The Limited Role of Intergenerational Transfers for Understanding Racial Wealth Disparities The Limited Role of Intergenerational Transfers for Understanding Racial Wealth Disparities

By John Sabelhaus and Jeffrey P. Thompson

Transfers of wealth between generations—whether through inheritances or inter vivos gifts—are less important in explaining racial disparities in wealth than might be expected. While this factor looms large in the media’s discussions of racial inequality, it explains relatively little of the disparities evident in the data. One reason is that most people, regardless of race, receive no inheritance or other transfer of substantial value. In addition, most recipients of inheritances ultimately consume those bequests and do not plan to leave substantial gifts to their offspring. Further, the assets that account for a large majority of most households’ wealth (employment-based retirement plans and home equity) are not inherited and accumulate slowly over families’ working lives.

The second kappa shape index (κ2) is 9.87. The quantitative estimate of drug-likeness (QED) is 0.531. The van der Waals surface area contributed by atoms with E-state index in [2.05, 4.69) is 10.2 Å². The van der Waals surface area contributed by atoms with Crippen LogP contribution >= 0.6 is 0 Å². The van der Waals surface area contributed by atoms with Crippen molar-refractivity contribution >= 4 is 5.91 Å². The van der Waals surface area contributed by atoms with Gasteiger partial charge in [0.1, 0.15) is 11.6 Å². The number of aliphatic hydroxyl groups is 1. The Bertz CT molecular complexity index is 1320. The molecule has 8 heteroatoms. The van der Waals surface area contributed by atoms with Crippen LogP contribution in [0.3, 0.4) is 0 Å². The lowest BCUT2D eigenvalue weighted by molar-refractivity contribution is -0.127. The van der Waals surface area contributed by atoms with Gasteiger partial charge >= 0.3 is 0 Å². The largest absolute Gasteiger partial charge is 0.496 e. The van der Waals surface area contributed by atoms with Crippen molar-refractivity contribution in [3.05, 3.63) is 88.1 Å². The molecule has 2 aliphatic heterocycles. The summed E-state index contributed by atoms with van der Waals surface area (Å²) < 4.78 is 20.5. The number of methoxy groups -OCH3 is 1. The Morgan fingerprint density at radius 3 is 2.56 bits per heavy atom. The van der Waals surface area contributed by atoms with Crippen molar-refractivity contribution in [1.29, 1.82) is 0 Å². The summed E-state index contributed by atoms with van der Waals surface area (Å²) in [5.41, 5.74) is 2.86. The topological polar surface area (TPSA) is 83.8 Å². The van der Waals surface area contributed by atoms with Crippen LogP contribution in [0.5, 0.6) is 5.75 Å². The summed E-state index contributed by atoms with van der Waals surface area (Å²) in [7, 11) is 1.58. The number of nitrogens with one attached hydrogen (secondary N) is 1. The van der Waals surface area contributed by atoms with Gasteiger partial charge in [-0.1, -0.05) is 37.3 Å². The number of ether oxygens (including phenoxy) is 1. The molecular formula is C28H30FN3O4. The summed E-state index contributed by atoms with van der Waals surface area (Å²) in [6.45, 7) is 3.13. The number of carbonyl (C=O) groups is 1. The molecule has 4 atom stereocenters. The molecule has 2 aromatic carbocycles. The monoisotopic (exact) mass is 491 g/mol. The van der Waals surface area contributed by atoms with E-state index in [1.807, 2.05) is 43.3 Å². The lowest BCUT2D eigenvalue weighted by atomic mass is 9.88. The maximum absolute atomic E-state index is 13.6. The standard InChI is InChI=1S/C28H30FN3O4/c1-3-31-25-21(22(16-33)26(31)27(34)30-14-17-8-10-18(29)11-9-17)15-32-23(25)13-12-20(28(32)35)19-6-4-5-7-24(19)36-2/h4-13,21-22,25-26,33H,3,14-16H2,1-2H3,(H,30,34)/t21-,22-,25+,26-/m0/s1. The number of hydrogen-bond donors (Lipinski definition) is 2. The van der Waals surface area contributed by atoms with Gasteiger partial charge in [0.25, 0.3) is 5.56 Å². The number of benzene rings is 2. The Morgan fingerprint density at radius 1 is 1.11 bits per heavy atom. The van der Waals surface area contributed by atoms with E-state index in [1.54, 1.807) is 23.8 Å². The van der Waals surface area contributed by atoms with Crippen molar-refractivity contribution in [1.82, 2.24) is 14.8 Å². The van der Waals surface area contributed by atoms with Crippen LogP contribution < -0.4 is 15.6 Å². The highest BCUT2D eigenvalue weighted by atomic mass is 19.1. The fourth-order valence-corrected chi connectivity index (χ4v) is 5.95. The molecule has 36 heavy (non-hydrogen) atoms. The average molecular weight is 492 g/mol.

Using nonparametric decomposition techniques, we show that intergenerational transfers explain only a modest portion of disparities between white and non-white families. This finding is consistent with prior research, but we improve upon the existing literature in a variety of ways, including augmenting the wealth measure in the Survey of Consumer Finances to account for the value of defined benefit pensions, adding controls for lifetime earnings and the availability and generosity of employer-provided pensions, and capturing some inheritances and inter vivos transfers that are not typically reflected in most studies. When no other controls are included, we find that differences in intergenerational transfers account for 13 to 16 percent of white/non-white private wealth gaps. When we control for lifetime earnings, workplace pensions, and a handful of additional human capital variables, the marginal contribution of intergenerational transfers shrinks considerably, but the combined portion of the racial wealth gap that is explained rises to 80 to 90 percent. Policymakers interested in helping households build wealth are advised to look to ways that would enable them to boost the earnings that they receive over their lifetime.